“Purim? I’ve never heard of it.” “Purim . . . does the university offer that class?” These are just a few of the typical responses I receive when I tell my friends I am going to a Megillah reading for Purim. To give them a five-second summary, I tell them that many years ago the Jewish people were saved from annihilation, yet again – a recurrent theme in Judaism. Rather than going into the myriad of details of how our proverbial lot was cast and Queen Esther saved the day centuries ago, I find it easier to let them Google this short yet heroic (and ironically very much still relevant) story on their nearest Apple device.
While the times have changed, it remains the responsibility of this generation of Jews (as well as future generations) to ensure the continuity of our heritage with enthusiasm and pride for what it means to be Jewish. One important way we do so is through expanding traditions. This year’s Megillah reading at the Hillel House was a testament to our will to successfully fulfill that objective.
Hannah Dewing '19, Dana Gary '18, Grace Vianney '16, Matt Reichel '17, Crystal Santos '16, Jordan Goldstein '18, Ron Perets '18 and Murtaza Kapasi '16 read and act out the story of Purim.
Students from the theatre department created a festive Purim atmosphere by helping put on an improvisational rendition of the story of Purim. Between laughter at the wonderful acting and appropriately timed booing whenever the original He-Who-Must-Not-Be-Named was mentioned, there was a welcoming feeling to this Megillah reading that made it both accessible and exciting to Jews of all levels of observance, as well as to non-Jews. This could clearly be gaged by the smartphone activity in the room, which was kept to a minimum of its own accord (a miraculous feat in and of itself).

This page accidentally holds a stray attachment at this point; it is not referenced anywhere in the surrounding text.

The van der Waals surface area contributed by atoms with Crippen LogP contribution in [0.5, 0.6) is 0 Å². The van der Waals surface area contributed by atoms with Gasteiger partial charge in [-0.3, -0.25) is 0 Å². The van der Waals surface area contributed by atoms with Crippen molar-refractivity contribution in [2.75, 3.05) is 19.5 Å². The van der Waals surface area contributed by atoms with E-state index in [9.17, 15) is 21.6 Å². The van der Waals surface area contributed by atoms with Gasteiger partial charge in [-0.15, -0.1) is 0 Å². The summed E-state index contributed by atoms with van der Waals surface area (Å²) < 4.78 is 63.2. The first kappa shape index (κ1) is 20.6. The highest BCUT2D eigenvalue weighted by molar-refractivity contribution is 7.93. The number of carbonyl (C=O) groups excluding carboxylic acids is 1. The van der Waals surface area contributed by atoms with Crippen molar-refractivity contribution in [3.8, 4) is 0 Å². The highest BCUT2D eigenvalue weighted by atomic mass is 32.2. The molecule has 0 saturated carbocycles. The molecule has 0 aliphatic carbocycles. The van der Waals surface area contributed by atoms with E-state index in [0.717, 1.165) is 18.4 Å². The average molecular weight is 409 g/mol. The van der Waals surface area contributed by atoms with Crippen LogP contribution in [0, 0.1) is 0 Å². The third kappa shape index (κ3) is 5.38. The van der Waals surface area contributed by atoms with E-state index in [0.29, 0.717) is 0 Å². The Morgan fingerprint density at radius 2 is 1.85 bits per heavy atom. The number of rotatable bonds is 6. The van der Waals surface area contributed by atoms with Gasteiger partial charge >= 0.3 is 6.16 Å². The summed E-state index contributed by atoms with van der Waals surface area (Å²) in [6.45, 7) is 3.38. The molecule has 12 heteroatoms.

At the end of our most entertaining Megillah reading, yet another Jewish tradition was kept alive: joyful communal eating to honor our festivities. The audience and actors eagerly made their ways to the table covered with delectable Hamentashen filled with chocolate or strawberry jam in celebration of the Purim holiday. All who attended had a memorable time while keeping our Jewish traditions alive.